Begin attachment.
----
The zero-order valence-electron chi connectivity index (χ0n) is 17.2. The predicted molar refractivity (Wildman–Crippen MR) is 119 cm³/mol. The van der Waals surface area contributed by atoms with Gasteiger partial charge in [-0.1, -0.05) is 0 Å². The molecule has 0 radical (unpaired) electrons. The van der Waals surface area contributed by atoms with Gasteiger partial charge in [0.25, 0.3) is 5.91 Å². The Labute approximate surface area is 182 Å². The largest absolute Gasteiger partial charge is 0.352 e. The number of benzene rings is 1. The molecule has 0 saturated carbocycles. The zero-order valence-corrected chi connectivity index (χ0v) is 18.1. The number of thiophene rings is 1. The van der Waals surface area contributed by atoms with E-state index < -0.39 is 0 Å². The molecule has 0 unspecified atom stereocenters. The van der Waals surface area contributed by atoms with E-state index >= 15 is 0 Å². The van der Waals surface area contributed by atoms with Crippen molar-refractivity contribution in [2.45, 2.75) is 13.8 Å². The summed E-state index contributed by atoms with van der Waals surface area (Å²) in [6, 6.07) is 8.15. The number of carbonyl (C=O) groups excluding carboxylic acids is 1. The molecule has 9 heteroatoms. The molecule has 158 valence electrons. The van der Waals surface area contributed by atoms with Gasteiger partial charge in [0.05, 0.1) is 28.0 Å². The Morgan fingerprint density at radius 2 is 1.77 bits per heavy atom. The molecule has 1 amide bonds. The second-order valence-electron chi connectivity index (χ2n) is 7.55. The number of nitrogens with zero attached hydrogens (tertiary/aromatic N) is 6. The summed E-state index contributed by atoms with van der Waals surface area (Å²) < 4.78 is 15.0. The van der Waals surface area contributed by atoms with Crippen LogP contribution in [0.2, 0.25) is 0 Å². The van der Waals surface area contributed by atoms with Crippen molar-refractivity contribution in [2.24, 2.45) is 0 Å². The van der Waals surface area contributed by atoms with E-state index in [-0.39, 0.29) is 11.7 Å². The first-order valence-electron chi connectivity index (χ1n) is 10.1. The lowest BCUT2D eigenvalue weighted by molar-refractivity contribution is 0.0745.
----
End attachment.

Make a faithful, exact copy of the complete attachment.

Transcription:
The zero-order valence-electron chi connectivity index (χ0n) is 17.2. The predicted molar refractivity (Wildman–Crippen MR) is 119 cm³/mol. The van der Waals surface area contributed by atoms with Gasteiger partial charge in [-0.1, -0.05) is 0 Å². The molecule has 0 radical (unpaired) electrons. The van der Waals surface area contributed by atoms with Gasteiger partial charge in [0.25, 0.3) is 5.91 Å². The Labute approximate surface area is 182 Å². The largest absolute Gasteiger partial charge is 0.352 e. The number of benzene rings is 1. The molecule has 0 saturated carbocycles. The zero-order valence-corrected chi connectivity index (χ0v) is 18.1. The number of thiophene rings is 1. The van der Waals surface area contributed by atoms with E-state index < -0.39 is 0 Å². The molecule has 0 unspecified atom stereocenters. The van der Waals surface area contributed by atoms with E-state index >= 15 is 0 Å². The van der Waals surface area contributed by atoms with Crippen molar-refractivity contribution in [2.45, 2.75) is 13.8 Å². The summed E-state index contributed by atoms with van der Waals surface area (Å²) in [6, 6.07) is 8.15. The number of carbonyl (C=O) groups excluding carboxylic acids is 1. The molecule has 9 heteroatoms. The molecule has 158 valence electrons. The van der Waals surface area contributed by atoms with Gasteiger partial charge in [0.05, 0.1) is 28.0 Å². The Morgan fingerprint density at radius 2 is 1.77 bits per heavy atom. The molecule has 1 amide bonds. The second-order valence-electron chi connectivity index (χ2n) is 7.55. The number of nitrogens with zero attached hydrogens (tertiary/aromatic N) is 6. The summed E-state index contributed by atoms with van der Waals surface area (Å²) < 4.78 is 15.0. The van der Waals surface area contributed by atoms with Crippen LogP contribution in [0.2, 0.25) is 0 Å². The van der Waals surface area contributed by atoms with Crippen molar-refractivity contribution in [2.24, 2.45) is 0 Å². The van der Waals surface area contributed by atoms with E-state index in [-0.39, 0.29) is 11.7 Å². The first-order valence-electron chi connectivity index (χ1n) is 10.1. The lowest BCUT2D eigenvalue weighted by molar-refractivity contribution is 0.0745.